Invertebrate Neuroscience

, Volume 13, Issue 2, pp 125–134 | Cite as

NMDA receptor expression and C terminus structure in the rotifer Brachionus plicatilis and long-term potentiation across the Metazoa

Original Paper

Abstract

The C termini of N-methyl-d-aspartate (NMDA) receptor NR2 subunits are thought to play a major role in the molecular establishment of memory across the Bilateria, via the phenomenon known as long-term potentiation (LTP). Despite their long history of use as models in the study of memory, the expression and structure of the NR2 subunit in the Lophotrochozoa has remained uncategorized. Here, we report the phylogenic relationships of NR subunits across the Bilateria, and the cloning and in situ analysis of expression of NMDA NR1 and NR2 subunits in the monogont rotifer Brachionus plicatilis. RNA in situ hybridization suggests expression of NMDA receptor subunits in B. plicatilis is neural, consistent with expression observed in other species, and ours is the first report confirming NR2 expression in the lophotrochozoan clade. However, the single NR2 subunit identified in B. plicatilis was found to lack the long C terminal domain found in vertebrates, which is believed to modulate LTP. Further investigation revealed that mollusc and annelid NR2 subunits possess long intracellular C terminal domains. As data from molluscs (and particularly Aplysia californica) are the basis for much of our understanding of LTP, understanding how these diverse lophotrochozoan C termini function in vivo will have many implications for how we consider the evolution of the molecular control of learning and memory across the Metazoa as a whole and interpret the results of experiments into this vital component of cognition.

Keywords

Rotifer NMDA receptors Learning Long-term potentiation Lophotrochozoa 

Supplementary material

10158_2013_154_MOESM1_ESM.eps (7.7 mb)
Supplementary Figure 1: MAFFT alignment of full length NMDA subunits, presented using Jalview (Clamp et al. 2004). Sequences are coloured according to the Clustalx colour scheme. The portion of the ligand-gated ion channel domain used for phylogenetic analysis (see Supplementary Figure 2) is found from positions 784-1240 and C terminal domains begin at position 1260 of this alignment. Degree of conservation, Jalview-derived histogram of divergence at each locus and consensus sequence shown immediately underneath alignment (.eps file) (EPS 7889 kb)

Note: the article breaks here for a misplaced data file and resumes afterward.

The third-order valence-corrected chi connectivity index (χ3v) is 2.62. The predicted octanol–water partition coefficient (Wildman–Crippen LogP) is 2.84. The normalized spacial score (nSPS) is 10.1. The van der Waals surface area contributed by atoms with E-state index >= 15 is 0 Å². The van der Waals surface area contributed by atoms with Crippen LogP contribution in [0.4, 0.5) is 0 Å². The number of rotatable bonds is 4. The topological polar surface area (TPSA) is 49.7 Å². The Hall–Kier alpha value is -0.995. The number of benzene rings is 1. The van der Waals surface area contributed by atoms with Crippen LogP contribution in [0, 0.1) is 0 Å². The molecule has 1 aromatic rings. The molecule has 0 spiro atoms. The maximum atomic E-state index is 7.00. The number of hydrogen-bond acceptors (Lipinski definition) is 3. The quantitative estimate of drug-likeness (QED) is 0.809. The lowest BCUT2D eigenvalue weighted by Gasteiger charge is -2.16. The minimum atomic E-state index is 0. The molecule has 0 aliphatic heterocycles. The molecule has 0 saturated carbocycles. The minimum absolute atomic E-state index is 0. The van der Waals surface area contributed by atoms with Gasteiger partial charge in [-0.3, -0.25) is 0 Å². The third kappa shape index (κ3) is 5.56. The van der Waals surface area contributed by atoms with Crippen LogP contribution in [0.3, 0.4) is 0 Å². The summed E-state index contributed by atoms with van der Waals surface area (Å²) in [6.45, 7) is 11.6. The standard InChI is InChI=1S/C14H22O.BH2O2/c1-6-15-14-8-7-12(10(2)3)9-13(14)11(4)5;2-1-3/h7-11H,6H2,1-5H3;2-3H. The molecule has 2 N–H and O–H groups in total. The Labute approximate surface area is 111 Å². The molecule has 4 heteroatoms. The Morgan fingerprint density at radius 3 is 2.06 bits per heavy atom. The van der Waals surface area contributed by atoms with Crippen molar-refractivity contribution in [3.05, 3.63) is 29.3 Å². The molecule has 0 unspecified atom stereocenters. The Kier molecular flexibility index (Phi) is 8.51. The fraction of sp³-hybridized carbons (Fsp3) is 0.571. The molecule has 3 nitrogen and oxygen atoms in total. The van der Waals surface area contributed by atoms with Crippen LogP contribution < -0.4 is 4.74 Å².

10158_2013_154_MOESM2_ESM.eps (2.4 mb)
Supplementary Figure 2: Portion of alignment of NMDA subunits used for phylogenetic analysis, presented using Jalview (Clamp et al. 2004). Sequences are coloured according to the Clustalx colour scheme. Degree of conservation, Jalview-derived histogram of divergence at each locus and consensus sequence shown immediately underneath alignment (.eps file) (EPS 2446 kb)
10158_2013_154_MOESM3_ESM.pptx (2.4 mb)
Supplementary Figure 3: NMDA NR2 intron/exon structure, presented using FancyGene (Rambaldi, 2009). UTR information shown when full transcript sequence available. In other cases where this information is not known, exons shown represent the CDS. The ligand-gated ion channel sequence used in phylogenetic analysis is indicated in black, while the C terminal domain start site (position 1260, Supplementary Figure 1) is indicated with a larger vertical marker. Where UTR start and end points are not particularly evident (M, musculus NR2A and NR2B) these are also indicated with a marker. The C termini of M, musculus NR2A and NR2B are shown in greater detail, with the last 50,000 nucleotides of this locus at greater magnification at bottom. H. magnipapillata NR subunit shown to allow comparison to a possible ancestral form (PPTX 2488 kb)
10158_2013_154_MOESM4_ESM.docx (150 kb)
Supplementary File 1: Sequence of all NMDA receptor subunits used in phylogenetic analysis (.txt) (DOCX 150 kb)

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Copyright information

© Springer-Verlag Berlin Heidelberg 2013

Authors and Affiliations

  1. 1.Laboratory for Evolution and Development, Genetics Otago and Gravida, The National Centre for Growth and Development, Biochemistry DepartmentUniversity of OtagoDunedin, AotearoaNew Zealand
  2. 2.Department of ZoologyUniversity of OxfordOxfordUK

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